Ideas for building a fireplace showcases the work of one of the most creative stone artisans working in North America today. His unique stone fireplace designs will -- quite literally -- stop you in your tracks. Unlike anything we've ever seen before, his work truly rocks!
Andreas Kunert, principal of Ancient Art of Stone in Victoria, British Colum-bia, Canada, is deeply passionate about creating artistic, articulated forms employing his favorite medium -- natural stone. Inspired by the principles of sacred geometry, his distinctive work is rooted in the order and flow of nature. In describing his uniquely handcrafted works of art, Kunert sums it up best: "Every innovative piece is one of a kind and naturally, through its form, is connected to the great spiral, the ebb and flow of life."
Whether building a fireplace or a stone wall, Andreas Kunert's "signature spirals" clearly identify his work. The stone fireplace pictured above, right, with a close-up below, shows the intricacy and meticulous attention to detail employed in his unusual creations!
The stunning stone wall that follows employs a broad range of stone sizes to form the intricate spirals. A rainbow of contrasting color is also used for dramatic effect!
Similarly, when building a fireplace such as the striking example below, Mr. Kunert employs a comparable stone
arrangement and color scheme to real-
ly make it stand out. As with the stone fireplace design pictured at top, large contrasting stone sizes and shapes are used for the hearth and around the firebox opening.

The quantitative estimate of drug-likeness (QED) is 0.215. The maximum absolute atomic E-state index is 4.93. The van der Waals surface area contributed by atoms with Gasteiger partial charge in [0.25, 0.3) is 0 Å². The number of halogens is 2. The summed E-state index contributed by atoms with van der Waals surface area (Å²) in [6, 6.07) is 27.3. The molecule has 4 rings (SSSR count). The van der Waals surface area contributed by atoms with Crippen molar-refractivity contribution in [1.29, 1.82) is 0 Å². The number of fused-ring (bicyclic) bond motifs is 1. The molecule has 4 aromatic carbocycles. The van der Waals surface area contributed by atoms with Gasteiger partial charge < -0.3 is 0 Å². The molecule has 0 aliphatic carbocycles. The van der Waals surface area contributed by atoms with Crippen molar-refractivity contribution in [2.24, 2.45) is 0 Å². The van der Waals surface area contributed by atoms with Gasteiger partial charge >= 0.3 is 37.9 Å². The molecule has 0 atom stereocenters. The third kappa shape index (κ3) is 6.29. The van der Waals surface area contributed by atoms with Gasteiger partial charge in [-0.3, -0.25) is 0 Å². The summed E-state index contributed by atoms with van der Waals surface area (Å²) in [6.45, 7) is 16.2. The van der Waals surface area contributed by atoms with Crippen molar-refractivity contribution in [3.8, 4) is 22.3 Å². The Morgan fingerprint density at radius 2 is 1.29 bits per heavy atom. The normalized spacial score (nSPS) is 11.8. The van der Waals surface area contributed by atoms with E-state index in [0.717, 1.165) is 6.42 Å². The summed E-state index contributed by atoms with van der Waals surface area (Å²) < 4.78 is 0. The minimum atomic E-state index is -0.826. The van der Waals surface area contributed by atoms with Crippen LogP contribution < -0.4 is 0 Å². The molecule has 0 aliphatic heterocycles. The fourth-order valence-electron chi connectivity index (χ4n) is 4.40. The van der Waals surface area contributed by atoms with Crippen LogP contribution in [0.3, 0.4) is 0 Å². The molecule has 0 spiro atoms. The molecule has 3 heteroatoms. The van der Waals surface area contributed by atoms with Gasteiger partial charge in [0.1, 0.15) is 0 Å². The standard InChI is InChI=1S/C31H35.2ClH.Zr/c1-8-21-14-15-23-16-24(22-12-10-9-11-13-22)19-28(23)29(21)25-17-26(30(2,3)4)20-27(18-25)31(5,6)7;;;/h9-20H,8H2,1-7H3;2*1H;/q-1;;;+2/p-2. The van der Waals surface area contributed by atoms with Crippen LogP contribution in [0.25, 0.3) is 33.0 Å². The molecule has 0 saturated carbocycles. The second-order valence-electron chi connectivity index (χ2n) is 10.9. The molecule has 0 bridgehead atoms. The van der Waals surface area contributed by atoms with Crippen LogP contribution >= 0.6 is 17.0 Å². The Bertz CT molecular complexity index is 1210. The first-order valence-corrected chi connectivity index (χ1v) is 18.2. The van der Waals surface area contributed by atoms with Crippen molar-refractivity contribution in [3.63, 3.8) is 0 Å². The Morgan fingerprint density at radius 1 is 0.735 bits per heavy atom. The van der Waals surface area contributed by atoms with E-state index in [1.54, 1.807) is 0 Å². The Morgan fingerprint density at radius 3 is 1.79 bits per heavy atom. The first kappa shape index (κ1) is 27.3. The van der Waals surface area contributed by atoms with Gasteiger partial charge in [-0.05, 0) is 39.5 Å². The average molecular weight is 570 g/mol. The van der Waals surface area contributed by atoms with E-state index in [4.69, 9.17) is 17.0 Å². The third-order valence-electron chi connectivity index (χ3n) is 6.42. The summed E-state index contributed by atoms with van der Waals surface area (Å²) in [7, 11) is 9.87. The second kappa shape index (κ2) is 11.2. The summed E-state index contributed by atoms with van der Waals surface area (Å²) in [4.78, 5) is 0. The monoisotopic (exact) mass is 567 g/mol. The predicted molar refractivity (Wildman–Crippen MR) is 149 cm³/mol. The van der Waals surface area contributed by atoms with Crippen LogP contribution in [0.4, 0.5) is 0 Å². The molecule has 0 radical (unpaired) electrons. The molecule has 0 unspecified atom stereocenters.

In this particular example, contrasting textures are also employed. Note the smooth polished surface on top of the
hearth, while the edges and framing members around the firebox are roughly textured. For added bal-
ance, a few strategically placed stones above the overmantel spiral echo the size and shape of the stones on the floor supporting the raised hearth.
The stone fireplace design pictured below also employs a palette of colorful stones -- albeit to a lesser extent --
in its undulating spiral pattern. And, once again, the large hearth and stonework that frames the firebox open-
ing employs a combination of both smooth and textured finishes.
When building a fireplace design of the complexity exhibited in the example that follows, even greater planning --
and skill -- are required. This com-
position employs virtually every element used in the foregoing designs . . . and then some! In addition to color, starkly contrasting stone sizes, shapes, textures, and surface variations, i.e., projecting stones, are used to create a visually intoxicating feast!
For an up close and personal look, the stone mosaic panels pictured below (top row) and the wall mural (bottom row)
demonstrate the extraordinary skill -- and patience -- involved in creating them. Though mortar is used
to hold the stones together, it is not visible, giving the appearance of dry stacked stone.
Using stones collected from around the world, Andreas Kunert created the colorful design that follows. Part of an outdoor kitchen and entertainment area, it includes a convenient gas-fueled firebox.
And finally, the undulating curves of the stone wall pictured below are absolutely mesmerizing! Stunning in both its design and execution, it features several spirals and is truly a one-of-a-kind work of art!
Following is a short video that features Andreas Kunert at work on one of his outstanding stone wall murals.
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